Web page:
Display size matrices for Times New Roman (Typeface series number: 327)
Display (1.0") size matrices for Times New Roman (Typeface Series number: 327), 72. In original wooden box no. 2543, manufactured by Monotype Corporation. Part of Monotype Loan Library collection.
As well as manufacturing machines that composed and cast type, The Monotype Corporation manufactured matrices for hundreds of different designs of typefaces in metal. From a set of matrices the owner of a Monotype machine could cast as much fresh type as they needed. Monotype built up a remarkable collection of typefaces for hot-metal technology, starting in 1900 and adding to it until the early 1980s. Each Monotype typeface was allocated a series number and a name. Type came in points (pt) and continental standard Didot (D) sizes from as small as 4 ¼ pt and as large as 72pt or 72D. Type that was 14pt and larger was known as display size because of its suitability for setting as headings and titles as opposed to continuous text.
Times New Roman was created by the esteemed typographer Stanley Morison, designer Victor Lardent and The Monotype Corporation. Morison had been challenged to produce a typeface for The Times newspaper that was economical with space and yet still highly legibility on newsprint pages. The first issue of the newspaper to use Times New Roman was 3 October 1932. The typeface was released commercially in 1933 and the Times New Roman family became one of the most widely used typefaces for books, journals and jobbing printing.
The typeface is narrow in relation to its large x-height. Its strong colour is given a crisp appearance by the sharply cut small serifs and subtle shading. Both Times New Roman and its companion bold combine vertical and diagonal stress. Capitals are vertically stressed, while the lowercase stress is mainly diagonal. The thickest parts of c and e are very low down. Counters are kept clean and open, and characteristic letterforms remain strong and legible even in the smallest sizes. The g has a wide tail. The capitals, being no higher than the short ascenders, are small and unobtrusive. The italic has a moderate inclination and has the serifs of the roman.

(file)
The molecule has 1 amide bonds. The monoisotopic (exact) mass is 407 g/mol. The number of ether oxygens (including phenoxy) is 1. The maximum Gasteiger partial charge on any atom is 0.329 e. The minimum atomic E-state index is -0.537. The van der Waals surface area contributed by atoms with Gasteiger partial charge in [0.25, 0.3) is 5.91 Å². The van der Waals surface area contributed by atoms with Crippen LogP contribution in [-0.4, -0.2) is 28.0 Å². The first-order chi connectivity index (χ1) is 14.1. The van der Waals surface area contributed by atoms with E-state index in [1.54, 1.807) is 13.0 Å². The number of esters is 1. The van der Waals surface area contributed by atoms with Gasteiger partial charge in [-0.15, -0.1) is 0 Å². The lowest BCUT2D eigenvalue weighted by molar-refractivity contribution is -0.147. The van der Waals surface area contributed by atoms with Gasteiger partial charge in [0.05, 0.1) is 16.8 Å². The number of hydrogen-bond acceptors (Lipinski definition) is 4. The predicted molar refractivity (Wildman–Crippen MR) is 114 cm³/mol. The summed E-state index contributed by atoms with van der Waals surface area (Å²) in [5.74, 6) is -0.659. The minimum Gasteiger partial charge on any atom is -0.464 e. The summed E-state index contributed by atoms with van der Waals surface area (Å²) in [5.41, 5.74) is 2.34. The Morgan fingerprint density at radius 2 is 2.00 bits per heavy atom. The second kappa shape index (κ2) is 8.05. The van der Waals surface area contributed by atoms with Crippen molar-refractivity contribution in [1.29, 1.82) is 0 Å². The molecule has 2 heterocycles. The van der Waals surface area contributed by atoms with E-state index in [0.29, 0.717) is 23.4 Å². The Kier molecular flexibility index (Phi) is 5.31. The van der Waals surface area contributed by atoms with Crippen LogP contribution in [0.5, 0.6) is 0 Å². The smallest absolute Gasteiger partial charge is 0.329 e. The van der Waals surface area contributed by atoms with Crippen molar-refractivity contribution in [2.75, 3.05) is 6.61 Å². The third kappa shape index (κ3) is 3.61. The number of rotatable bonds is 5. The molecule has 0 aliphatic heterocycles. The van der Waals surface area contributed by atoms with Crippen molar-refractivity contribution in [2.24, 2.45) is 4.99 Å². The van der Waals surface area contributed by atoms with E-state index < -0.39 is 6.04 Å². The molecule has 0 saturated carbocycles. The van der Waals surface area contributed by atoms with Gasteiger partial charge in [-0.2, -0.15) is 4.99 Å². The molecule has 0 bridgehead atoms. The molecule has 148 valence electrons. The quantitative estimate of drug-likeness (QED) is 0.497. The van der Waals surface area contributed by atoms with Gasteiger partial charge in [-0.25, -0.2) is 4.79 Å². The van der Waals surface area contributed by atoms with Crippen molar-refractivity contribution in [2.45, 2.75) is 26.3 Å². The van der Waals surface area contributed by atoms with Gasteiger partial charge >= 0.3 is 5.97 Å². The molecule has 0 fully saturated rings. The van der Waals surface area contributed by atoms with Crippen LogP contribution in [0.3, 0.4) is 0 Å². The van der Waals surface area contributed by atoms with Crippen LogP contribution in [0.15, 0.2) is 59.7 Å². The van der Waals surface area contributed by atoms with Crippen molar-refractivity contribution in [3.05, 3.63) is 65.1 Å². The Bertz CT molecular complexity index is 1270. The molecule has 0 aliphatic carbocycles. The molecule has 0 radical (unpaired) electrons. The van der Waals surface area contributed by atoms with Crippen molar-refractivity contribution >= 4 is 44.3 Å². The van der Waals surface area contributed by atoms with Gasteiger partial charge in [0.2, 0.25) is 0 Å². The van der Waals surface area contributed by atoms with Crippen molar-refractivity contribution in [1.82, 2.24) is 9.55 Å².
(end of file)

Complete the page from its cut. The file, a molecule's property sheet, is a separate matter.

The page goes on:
The Monotype Corporation made 24 series for the Times family in metal type including: a wide version, a semi-bold, an extended titling, four Greek series, a special version for small newspaper ads and a modified version with longer descenders for book work. The typeface had a full range of Cyrillic characters and what was at the time the largest range of accented characters for languages using the Latin alphabet.
Times New Roman was quickly licensed and produced by Linotype, Monotype’s main rival in mechanical typesetting systems. Years later other typesetting system manufacturers, and traditional typefounders Stephenson Blake, offered the typeface too. Times New Roman comes pre-installed as a core font with Windows and Mac computers and was the default font in English-language versions of Microsoft Word for many years. In 2004 the US State Department started using it on most of its documents. It is still available on personal computers for use by millions of people around the world. Times New Roman has had the greatest impact of any twentieth-century roman typeface.